M. Night Shyamalan’s Fears and Redemptions

In M. Night Shyamalan’s new movie, “Knock at the Cabin,” a couple vacationing in rural Pennsylvania with their adopted daughter realize that they are not alone. A group of travellers is watching them from the trees and encroaching on the property. The films of Shyamalan are filled with such uninvited house guests. The big twist in “The Sixth Sense” (1999)—the one that turned its director into the most reliable American brand name in narrative trickery since O. Henry—finds its roots in a home invasion: a naked, emaciated mental patient appearing at Bruce Willis’s broken bedroom window. Intruders—be they human, monstrous, or extraterrestrial—figure into similarly unsettling set pieces in “Unbreakable,” “The Village,” and “The Visit.” Even Shyamalan’s flashy Will Smith vehicle, “After Earth” (2013), which has a crashing spaceship and futuristic monsters, pivots emotionally on a flashback featuring a breached family dwelling. The new film is an adaptation of a novel by Paul Tremblay, “The Cabin at the End of the World.” Shyamalan’s title lacks the apocalyptic overtones but has an added hint of playful urban-legend malevolence: that “knock” is the terrible sound of letting the wrong one in.

“These are just my fears, dude,” Shyamalan told me via Zoom recently. “I got married when I was twenty-two, and I’ve got three girls. We’re all incredibly close. My parents live nearby; my sister lives nearby. We have kept the family unit super tight, at the center of everything. So the fear of ‘Where is your daughter?,’ ‘She was supposed to be home,’ or ‘She didn’t call’—those are what start me writing. It’s working through these fears and then attaching them to some kind of supernatural manifestation.” Shyamalan was calling from his family compound in Pennsylvania, a sprawling property that houses his business offices and editing suite. He was sitting at a desk, in front of an interior stone wall lined with family photos and a small red basketball, a token of his avowed N.B.A. fandom. In one corner, a black director’s chair emblazoned with his name made me think of the Hitchcockian cameos that Shyamalan has been making in his films ever since “The Sixth Sense”—including one, in the 2021 sleeper hit “Old,” as a sinisterly omniscient filmmaker.

Still fit and slightly boyish at fifty-two, Shyamalan has large eyes that suit his standing as a master of suspense, and he’s learned how to flash them mysteriously throughout years of photo shoots and interviews. As a filmmaker of color who came up before Hollywood’s millennial-era reckonings with diversity, Shyamalan resisted being defined by difference without downplaying it, either. “Maybe because I’m an immigrant, because I’ve always been, like, the one Indian kid in school and all that stuff, I’ve never been able to quite fit in,” he told me. In 1970, when he was six weeks old, Shyamalan emigrated from Puducherry, India, to the United States with his parents, who were doctors. He attended Catholic private schools, where he stood out in part as an academic overachiever. “Being a bit of an outsider has been O.K.,” he said. “You always have the desire to be accepted, but I wanted to be able to say, ‘These are the value systems that are most important to me, and I’ll burn down the house for them.’ ”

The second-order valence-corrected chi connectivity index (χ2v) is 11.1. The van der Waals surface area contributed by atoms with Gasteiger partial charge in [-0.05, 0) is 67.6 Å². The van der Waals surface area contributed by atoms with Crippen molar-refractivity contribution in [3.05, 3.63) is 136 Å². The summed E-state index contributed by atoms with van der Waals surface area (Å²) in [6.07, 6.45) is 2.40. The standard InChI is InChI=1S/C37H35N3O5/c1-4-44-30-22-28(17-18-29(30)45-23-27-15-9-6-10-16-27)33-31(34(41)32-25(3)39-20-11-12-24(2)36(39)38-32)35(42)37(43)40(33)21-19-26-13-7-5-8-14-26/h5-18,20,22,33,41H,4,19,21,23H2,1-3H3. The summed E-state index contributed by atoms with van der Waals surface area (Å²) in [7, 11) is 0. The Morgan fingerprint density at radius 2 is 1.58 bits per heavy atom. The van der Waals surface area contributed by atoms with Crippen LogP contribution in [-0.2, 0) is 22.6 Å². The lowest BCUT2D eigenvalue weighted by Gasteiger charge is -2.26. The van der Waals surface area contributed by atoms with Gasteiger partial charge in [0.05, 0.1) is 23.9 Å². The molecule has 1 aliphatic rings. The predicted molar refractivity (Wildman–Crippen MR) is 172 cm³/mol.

Talk to Shyamalan long enough about any subject, and he’s likely to relate it back to how he hopes to connect with his audience. “Our industry has a set of rules,” he said. “But I believe—and maybe this is naïveté—that there’s another set underneath that, that supersedes that at the end of the day.” If you adhere to your own artistic principles, he added, “you may not win that day, but you will win in aggregate.” In conversation, he is poised yet disarmingly transparent; he likes having his work interpreted but doesn’t want it reduced to a formula. His evident pride in his films doesn’t come off as arrogant so much as affable, and even his humblebrags are couched in introspection. “You know, things are going well for me, and it makes me scared,” he said. “I wake up every morning really scared now, bro. Maybe it’s just all of our paranoias, when you feel grateful, like, ‘Oh, my God, there’s a price to pay’ or something like that, you know?”